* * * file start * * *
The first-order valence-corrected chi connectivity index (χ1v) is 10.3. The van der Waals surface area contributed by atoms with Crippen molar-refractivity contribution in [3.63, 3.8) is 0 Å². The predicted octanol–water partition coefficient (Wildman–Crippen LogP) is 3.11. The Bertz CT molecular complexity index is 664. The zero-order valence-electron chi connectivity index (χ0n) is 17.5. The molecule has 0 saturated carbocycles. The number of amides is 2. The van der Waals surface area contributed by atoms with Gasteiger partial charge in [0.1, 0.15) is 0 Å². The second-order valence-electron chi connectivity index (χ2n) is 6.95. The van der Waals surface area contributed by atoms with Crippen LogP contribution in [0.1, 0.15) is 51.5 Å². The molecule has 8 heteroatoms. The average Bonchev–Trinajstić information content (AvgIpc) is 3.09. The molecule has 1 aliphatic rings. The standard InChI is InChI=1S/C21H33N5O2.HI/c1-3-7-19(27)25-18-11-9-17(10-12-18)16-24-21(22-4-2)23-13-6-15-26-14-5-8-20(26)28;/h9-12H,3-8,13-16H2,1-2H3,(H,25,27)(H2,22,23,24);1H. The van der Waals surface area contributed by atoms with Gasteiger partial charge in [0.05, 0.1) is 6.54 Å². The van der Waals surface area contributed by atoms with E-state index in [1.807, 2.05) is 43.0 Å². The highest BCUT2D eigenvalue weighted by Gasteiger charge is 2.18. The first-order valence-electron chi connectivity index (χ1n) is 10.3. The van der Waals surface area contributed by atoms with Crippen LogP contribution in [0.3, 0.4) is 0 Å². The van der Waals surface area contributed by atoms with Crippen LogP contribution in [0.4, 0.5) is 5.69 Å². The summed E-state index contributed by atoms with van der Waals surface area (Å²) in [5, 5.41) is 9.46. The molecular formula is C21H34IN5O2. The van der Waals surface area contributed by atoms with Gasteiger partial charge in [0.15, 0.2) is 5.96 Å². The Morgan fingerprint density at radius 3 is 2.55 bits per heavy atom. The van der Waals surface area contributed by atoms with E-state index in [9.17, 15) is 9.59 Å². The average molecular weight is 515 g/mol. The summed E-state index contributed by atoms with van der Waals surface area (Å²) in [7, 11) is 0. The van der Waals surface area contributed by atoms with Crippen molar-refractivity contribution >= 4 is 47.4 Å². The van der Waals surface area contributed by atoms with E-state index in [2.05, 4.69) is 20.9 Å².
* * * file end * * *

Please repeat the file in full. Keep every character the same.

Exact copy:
The first-order valence-corrected chi connectivity index (χ1v) is 10.3. The van der Waals surface area contributed by atoms with Crippen molar-refractivity contribution in [3.63, 3.8) is 0 Å². The predicted octanol–water partition coefficient (Wildman–Crippen LogP) is 3.11. The Bertz CT molecular complexity index is 664. The zero-order valence-electron chi connectivity index (χ0n) is 17.5. The molecule has 0 saturated carbocycles. The number of amides is 2. The van der Waals surface area contributed by atoms with Gasteiger partial charge in [0.1, 0.15) is 0 Å². The second-order valence-electron chi connectivity index (χ2n) is 6.95. The van der Waals surface area contributed by atoms with Crippen LogP contribution in [0.1, 0.15) is 51.5 Å². The molecule has 8 heteroatoms. The average Bonchev–Trinajstić information content (AvgIpc) is 3.09. The molecule has 1 aliphatic rings. The standard InChI is InChI=1S/C21H33N5O2.HI/c1-3-7-19(27)25-18-11-9-17(10-12-18)16-24-21(22-4-2)23-13-6-15-26-14-5-8-20(26)28;/h9-12H,3-8,13-16H2,1-2H3,(H,25,27)(H2,22,23,24);1H. The van der Waals surface area contributed by atoms with Gasteiger partial charge in [0.05, 0.1) is 6.54 Å². The van der Waals surface area contributed by atoms with E-state index in [1.807, 2.05) is 43.0 Å². The highest BCUT2D eigenvalue weighted by Gasteiger charge is 2.18. The first-order valence-electron chi connectivity index (χ1n) is 10.3. The van der Waals surface area contributed by atoms with Crippen LogP contribution in [0.3, 0.4) is 0 Å². The van der Waals surface area contributed by atoms with Crippen LogP contribution in [0.4, 0.5) is 5.69 Å². The summed E-state index contributed by atoms with van der Waals surface area (Å²) in [5, 5.41) is 9.46. The molecular formula is C21H34IN5O2. The van der Waals surface area contributed by atoms with Gasteiger partial charge in [0.15, 0.2) is 5.96 Å². The Morgan fingerprint density at radius 3 is 2.55 bits per heavy atom. The van der Waals surface area contributed by atoms with E-state index in [9.17, 15) is 9.59 Å². The average molecular weight is 515 g/mol. The summed E-state index contributed by atoms with van der Waals surface area (Å²) in [7, 11) is 0. The van der Waals surface area contributed by atoms with Crippen molar-refractivity contribution >= 4 is 47.4 Å². The van der Waals surface area contributed by atoms with E-state index in [2.05, 4.69) is 20.9 Å².